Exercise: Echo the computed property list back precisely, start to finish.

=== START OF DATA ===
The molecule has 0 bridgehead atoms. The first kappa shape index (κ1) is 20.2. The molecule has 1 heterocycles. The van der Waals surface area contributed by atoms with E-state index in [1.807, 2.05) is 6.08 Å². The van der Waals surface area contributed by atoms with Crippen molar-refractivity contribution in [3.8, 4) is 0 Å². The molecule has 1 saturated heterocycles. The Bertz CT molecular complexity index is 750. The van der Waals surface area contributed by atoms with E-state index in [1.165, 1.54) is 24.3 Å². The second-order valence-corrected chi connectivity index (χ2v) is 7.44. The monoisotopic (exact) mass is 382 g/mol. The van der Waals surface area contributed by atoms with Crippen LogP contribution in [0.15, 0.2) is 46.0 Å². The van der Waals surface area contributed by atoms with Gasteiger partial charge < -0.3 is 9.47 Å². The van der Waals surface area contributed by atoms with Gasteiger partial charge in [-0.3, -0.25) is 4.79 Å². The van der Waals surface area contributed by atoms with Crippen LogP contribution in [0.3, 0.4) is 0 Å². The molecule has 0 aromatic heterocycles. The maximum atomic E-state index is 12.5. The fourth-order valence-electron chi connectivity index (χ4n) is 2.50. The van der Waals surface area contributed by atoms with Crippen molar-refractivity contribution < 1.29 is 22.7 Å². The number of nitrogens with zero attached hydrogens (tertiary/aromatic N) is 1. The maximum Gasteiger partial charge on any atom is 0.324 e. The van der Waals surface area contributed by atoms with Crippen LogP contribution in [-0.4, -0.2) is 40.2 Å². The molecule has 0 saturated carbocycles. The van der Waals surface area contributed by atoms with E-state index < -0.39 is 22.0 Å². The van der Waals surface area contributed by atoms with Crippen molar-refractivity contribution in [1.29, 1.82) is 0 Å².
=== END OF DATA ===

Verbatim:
The molecule has 0 bridgehead atoms. The first kappa shape index (κ1) is 20.2. The molecule has 1 heterocycles. The van der Waals surface area contributed by atoms with E-state index in [1.807, 2.05) is 6.08 Å². The van der Waals surface area contributed by atoms with Crippen molar-refractivity contribution in [3.8, 4) is 0 Å². The molecule has 1 saturated heterocycles. The Bertz CT molecular complexity index is 750. The van der Waals surface area contributed by atoms with E-state index in [1.165, 1.54) is 24.3 Å². The second-order valence-corrected chi connectivity index (χ2v) is 7.44. The monoisotopic (exact) mass is 382 g/mol. The van der Waals surface area contributed by atoms with Crippen LogP contribution in [0.15, 0.2) is 46.0 Å². The van der Waals surface area contributed by atoms with Gasteiger partial charge < -0.3 is 9.47 Å². The van der Waals surface area contributed by atoms with Gasteiger partial charge in [-0.3, -0.25) is 4.79 Å². The van der Waals surface area contributed by atoms with Crippen LogP contribution in [0.3, 0.4) is 0 Å². The molecule has 0 aromatic heterocycles. The maximum atomic E-state index is 12.5. The fourth-order valence-electron chi connectivity index (χ4n) is 2.50. The van der Waals surface area contributed by atoms with Crippen molar-refractivity contribution < 1.29 is 22.7 Å². The number of nitrogens with zero attached hydrogens (tertiary/aromatic N) is 1. The maximum Gasteiger partial charge on any atom is 0.324 e. The van der Waals surface area contributed by atoms with Crippen LogP contribution in [-0.4, -0.2) is 40.2 Å². The molecule has 0 saturated carbocycles. The van der Waals surface area contributed by atoms with E-state index < -0.39 is 22.0 Å². The van der Waals surface area contributed by atoms with Crippen molar-refractivity contribution in [1.29, 1.82) is 0 Å².